Below are the most recent news stories about epilepsy from Epilepsy Research UK and from around the world. You can choose different categories from the side bar on the left (for details of grants made prior to 2012, please visit our research portfolio). You can also catch up with Epilepsy Research UK's fundraising and research news in our supporter newsletters.

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How does the ketogenic diet work?

Posted 6 Jul 2017 in Other treatments

A ketogenic diet can help seizure control for some people with drug-resistant epilepsy, but how does it work? Researchers in China have found clues that could potentially help the development of a new epilepsy therapy. Their findings are published in the journal Experimental and Therapeutic Medicine. Background  A ketogenic diet is high in fat, low in carbohydrate and ‘moderate’ in read more

GeneLoop: Gene therapy activated by seizures to treat epilepsy – a new ERUK funded Fellowship

Gene therapy, in which the excitability of neurons is reduced via gene modification, holds promise as a treatment for drug-resistant focal epilepsy, and it could feasibly replace epilepsy surgery in the future. However, experimental gene therapies have revealed significant flaws in that they either a) have a permanent effect on neurons or b) require ‘re-administration’ each time a seizure occurs. read more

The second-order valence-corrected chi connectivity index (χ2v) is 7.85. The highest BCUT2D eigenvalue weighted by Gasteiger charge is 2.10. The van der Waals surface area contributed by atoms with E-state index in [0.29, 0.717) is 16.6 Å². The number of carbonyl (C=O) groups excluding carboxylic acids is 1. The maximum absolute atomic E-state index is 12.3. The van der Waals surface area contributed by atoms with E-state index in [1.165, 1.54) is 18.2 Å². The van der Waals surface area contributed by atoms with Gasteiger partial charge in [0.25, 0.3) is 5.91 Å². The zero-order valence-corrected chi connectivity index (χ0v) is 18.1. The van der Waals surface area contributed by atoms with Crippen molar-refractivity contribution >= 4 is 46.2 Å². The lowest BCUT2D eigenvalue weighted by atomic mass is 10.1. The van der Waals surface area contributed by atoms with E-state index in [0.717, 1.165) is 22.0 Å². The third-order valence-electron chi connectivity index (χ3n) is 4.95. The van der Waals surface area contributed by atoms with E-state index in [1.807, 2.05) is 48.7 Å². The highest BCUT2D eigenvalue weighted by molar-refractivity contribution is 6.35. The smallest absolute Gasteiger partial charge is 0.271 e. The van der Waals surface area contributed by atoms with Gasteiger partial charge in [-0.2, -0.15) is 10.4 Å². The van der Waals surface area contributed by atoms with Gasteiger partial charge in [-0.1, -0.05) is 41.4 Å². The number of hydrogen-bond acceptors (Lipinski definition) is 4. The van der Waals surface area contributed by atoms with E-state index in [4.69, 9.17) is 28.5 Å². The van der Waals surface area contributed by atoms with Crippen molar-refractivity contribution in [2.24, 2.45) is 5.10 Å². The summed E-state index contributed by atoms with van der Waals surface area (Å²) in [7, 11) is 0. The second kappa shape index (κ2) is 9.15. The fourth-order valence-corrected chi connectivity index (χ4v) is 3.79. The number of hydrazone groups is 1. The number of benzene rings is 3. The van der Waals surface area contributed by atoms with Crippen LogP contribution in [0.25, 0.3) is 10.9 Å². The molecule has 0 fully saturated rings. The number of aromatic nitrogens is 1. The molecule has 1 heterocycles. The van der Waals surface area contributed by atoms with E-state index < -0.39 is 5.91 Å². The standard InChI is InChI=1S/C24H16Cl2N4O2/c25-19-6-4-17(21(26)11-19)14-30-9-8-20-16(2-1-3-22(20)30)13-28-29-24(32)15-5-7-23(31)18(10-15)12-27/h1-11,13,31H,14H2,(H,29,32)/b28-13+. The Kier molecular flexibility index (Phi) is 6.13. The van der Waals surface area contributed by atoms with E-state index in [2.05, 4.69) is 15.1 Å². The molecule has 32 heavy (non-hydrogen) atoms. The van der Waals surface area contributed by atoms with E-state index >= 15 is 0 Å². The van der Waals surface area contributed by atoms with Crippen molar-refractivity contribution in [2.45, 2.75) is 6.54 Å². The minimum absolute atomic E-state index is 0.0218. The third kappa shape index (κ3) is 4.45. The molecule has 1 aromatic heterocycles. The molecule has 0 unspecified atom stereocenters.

Poll shows that almost 50% of people forget to take their medication at least once a month

Posted 20 Jun 2017 in Anti-epileptic drugs / Living with epilepsy

Patient adherence to medication regimes is a large problem across the world.  Across all medicines, it has been estimated that up to 75% of people do not take their medicines properly.  This could be a problem in epilepsy as a lowering of the medication in the bloodstream could lead to breakthrough seizures.  We wanted to know how often people who read more

Leading Grimsby law firm raising money for Epilepsy Research UK in memory of Robert Abba.

Staff at a leading law firm are to saddle up and drop 200 ft in memory of a Grimsby student.  Robert Abba, 22, died after suffering an epileptic fit at home in Scartho. His mother Rachel works for Bridge McFarland solicitors and colleagues will take in such landmarks as Lincoln Castle and Grimsby Dock Tower as they run, cycle, skydive read more

Is a micro-gene a factor in epileptic seizures?

Posted 19 Jun 2017 in Brain science; genetics

Seizures in epilepsy can be caused by genetic factors or they can be triggered by injury.  While we know that all brains are capable of generating seizures we do not know why some brains do not develop them.  A good example is epilepsy that develops as a result of an ischemic stroke.  Only some of the people who have an read more